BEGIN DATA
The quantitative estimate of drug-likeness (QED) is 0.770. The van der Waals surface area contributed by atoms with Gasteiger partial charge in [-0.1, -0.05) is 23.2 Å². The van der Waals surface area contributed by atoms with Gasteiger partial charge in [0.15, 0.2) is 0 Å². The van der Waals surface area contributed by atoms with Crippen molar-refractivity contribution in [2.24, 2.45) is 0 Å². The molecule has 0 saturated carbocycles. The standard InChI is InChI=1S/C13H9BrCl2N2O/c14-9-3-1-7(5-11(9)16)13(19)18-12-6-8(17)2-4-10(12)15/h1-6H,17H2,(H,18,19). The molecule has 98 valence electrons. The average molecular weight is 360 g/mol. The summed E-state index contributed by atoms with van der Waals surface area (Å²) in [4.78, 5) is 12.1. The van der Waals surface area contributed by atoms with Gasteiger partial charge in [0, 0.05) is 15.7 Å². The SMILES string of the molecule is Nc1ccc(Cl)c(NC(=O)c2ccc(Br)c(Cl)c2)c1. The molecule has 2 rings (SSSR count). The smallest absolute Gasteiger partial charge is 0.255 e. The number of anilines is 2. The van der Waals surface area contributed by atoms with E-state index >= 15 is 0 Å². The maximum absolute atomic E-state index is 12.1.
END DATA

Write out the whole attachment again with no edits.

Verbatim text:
The quantitative estimate of drug-likeness (QED) is 0.770. The van der Waals surface area contributed by atoms with Gasteiger partial charge in [-0.1, -0.05) is 23.2 Å². The van der Waals surface area contributed by atoms with Gasteiger partial charge in [0.15, 0.2) is 0 Å². The van der Waals surface area contributed by atoms with Crippen molar-refractivity contribution in [2.24, 2.45) is 0 Å². The molecule has 0 saturated carbocycles. The standard InChI is InChI=1S/C13H9BrCl2N2O/c14-9-3-1-7(5-11(9)16)13(19)18-12-6-8(17)2-4-10(12)15/h1-6H,17H2,(H,18,19). The molecule has 98 valence electrons. The average molecular weight is 360 g/mol. The summed E-state index contributed by atoms with van der Waals surface area (Å²) in [4.78, 5) is 12.1. The van der Waals surface area contributed by atoms with Gasteiger partial charge in [0, 0.05) is 15.7 Å². The SMILES string of the molecule is Nc1ccc(Cl)c(NC(=O)c2ccc(Br)c(Cl)c2)c1. The molecule has 2 rings (SSSR count). The smallest absolute Gasteiger partial charge is 0.255 e. The number of anilines is 2. The van der Waals surface area contributed by atoms with E-state index >= 15 is 0 Å². The maximum absolute atomic E-state index is 12.1.